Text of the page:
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Using a Database Microsoft Access 2007

    A database is nothing more than a program to store useful bits of informa­tion such as names, addresses, and phone numbers, or inventory part numbers, shipping dates, customer codes, and any other type of information that you think is worth storing.

    To help you store information in a database, Office 2007 comes with the data­base program, Access. Access provides two huge advantages over storing information on paper. First, Access can store literally billions of chunks of information (try doing that with a Rolodex file or a filing cabinet). Second, Access makes it easy to search and sort through your information in the blink of an eye.

    The three main advantages of a computer database over a paper database are

    Massive storage: The largest computer database can fit on a hard disk, but a paper database might take a roomful of file cabinets.

    Fast retrieval: Searching for a single name in a computer database is fast and easy. Doing the same thing in a paper database is difficult, error prone, and nearly impossible with a large database.

    Reporting: A report can help you make sense out of your data, such as showing a list of customers who earn a certain amount of money and live in a specific area. Trying to find this information in a paper database is time consuming and error prone.

    Understanding the Basics of a Database

    A database is nothing more than a file that contains useful information that you need to save and retrieve in the future. A database can consist of a single name and address, or several million names and addresses.

    A typical Access database file consists of several parts:

    Fields: A field contains a single chunk of information such as name, street address, or phone number.

    Records: A record consists of one or more fields. A business card is a paper version of a database record that stores fields (name, address, phone number, and so on) about a single person (record).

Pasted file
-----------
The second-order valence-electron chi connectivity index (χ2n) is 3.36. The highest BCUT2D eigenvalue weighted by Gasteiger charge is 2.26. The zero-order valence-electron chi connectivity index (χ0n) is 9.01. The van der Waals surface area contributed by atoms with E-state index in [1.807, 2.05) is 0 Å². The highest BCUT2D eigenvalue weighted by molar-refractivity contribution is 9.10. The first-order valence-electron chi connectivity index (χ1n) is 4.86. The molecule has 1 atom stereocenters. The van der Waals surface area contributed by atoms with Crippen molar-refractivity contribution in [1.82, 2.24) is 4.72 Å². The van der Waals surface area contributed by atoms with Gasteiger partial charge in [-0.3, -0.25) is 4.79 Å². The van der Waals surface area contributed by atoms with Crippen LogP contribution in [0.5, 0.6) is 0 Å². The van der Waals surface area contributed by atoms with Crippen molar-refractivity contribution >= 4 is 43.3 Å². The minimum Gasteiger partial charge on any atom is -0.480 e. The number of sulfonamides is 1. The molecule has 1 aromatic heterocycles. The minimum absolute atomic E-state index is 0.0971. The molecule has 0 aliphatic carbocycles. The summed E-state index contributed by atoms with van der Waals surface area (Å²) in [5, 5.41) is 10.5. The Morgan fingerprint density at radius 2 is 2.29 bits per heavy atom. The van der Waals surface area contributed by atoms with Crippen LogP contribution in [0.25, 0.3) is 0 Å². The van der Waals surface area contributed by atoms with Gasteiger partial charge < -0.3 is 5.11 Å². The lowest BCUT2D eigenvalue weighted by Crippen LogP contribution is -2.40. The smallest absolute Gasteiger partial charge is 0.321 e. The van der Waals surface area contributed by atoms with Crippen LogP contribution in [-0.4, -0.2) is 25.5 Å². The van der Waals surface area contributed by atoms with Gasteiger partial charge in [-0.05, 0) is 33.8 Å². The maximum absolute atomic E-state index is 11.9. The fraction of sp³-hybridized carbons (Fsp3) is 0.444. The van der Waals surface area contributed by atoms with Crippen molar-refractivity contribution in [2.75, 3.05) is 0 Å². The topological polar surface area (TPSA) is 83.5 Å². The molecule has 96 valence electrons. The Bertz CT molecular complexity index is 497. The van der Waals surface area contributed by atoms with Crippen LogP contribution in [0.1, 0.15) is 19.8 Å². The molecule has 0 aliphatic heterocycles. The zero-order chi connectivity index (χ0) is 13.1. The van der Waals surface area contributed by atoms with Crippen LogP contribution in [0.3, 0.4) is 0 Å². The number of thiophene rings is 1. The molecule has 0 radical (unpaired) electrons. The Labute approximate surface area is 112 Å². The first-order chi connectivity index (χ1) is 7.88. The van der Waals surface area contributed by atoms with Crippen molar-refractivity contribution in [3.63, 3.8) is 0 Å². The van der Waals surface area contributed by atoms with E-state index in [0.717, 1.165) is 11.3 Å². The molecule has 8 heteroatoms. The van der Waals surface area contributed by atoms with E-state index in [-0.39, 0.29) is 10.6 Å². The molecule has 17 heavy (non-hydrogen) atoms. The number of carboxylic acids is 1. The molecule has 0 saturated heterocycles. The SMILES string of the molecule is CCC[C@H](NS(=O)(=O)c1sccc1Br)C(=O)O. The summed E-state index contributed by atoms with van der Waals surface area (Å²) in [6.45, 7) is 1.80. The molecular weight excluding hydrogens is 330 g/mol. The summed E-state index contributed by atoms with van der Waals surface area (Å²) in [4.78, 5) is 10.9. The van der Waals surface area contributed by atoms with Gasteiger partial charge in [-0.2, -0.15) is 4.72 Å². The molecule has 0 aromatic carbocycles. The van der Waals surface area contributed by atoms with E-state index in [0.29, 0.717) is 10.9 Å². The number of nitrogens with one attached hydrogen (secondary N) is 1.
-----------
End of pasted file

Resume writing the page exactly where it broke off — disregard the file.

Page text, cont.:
Tables: A table displays records in rows and columns, much like a spreadsheet. Tables group related records, such as records of all your customers or records of all your invoices.

    Forms: A form displays all the fields of a single record onscreen, mimick­ing a paper form, so that you can add, edit, or view a single record at a time.

    Queries: A query lets you retrieve certain information based on your cri­teria such as only retrieving names and addresses of people who earn more than $50,000 a year and have children.

    Reports: A report arranges your data in a certain way, such as showing all customers who placed over 1,000 orders last year or all customers who live within a certain ZIP code.

    Access is known as a relational database. Basically, this means you can store data in separate tables and link or "relate" them together to avoid duplicating data in multiple tables. One table might contain customer names and addresses while a separate, related table might contain those same customers' purchase orders.

    Here are the two basic steps to using a database. First, you need to design your database, which means deciding what type of information your database will hold, such as names, addresses, e-mail addresses, telephone numbers, and so on.

    After you design a database, the second step is filling it with actual data, such as typing the name Bob Jones in the Name field or the e-mail address BJones@somecompany. com in the E-mail field.

    The whole purpose of a database is to store information you need to retrieve in the future, such as names and phone numbers of customers. For example, there's no point in storing the fax number for people if you'll never need to send them a fax.

    When you first create a database, you'll probably start out with a single table that contains customer information. Inside the Customer Information table will be multiple records where each record represents a single customer. Each record will consist of multiple fields such as First Name, Company Name, Phone Number, and E-mail Address.

    To help you edit and view your database table information, you might eventu­ally want to create a form that displays your fields on the screen mimicking a paper form that's easy to read.

    If you find yourself searching for the same type of information on a regular basis, such as looking for the names of your best customers (those who order more than $1,000 worth of products from you a week), you can store this search criteria as a query. Then you can just click on the query name and make Access show you exactly what you want to find.

    Finally, you may want to print out your data in a way that makes sense to you, such as printing a quarterly sales report. By saving your printing criteria in a report, you can make Access print out selected data on a page that's easy for you to read and understand.

    Features like forms, queries, and reports are optional but handy. Features like tables, records, and fields are necessary to store your information in your database.




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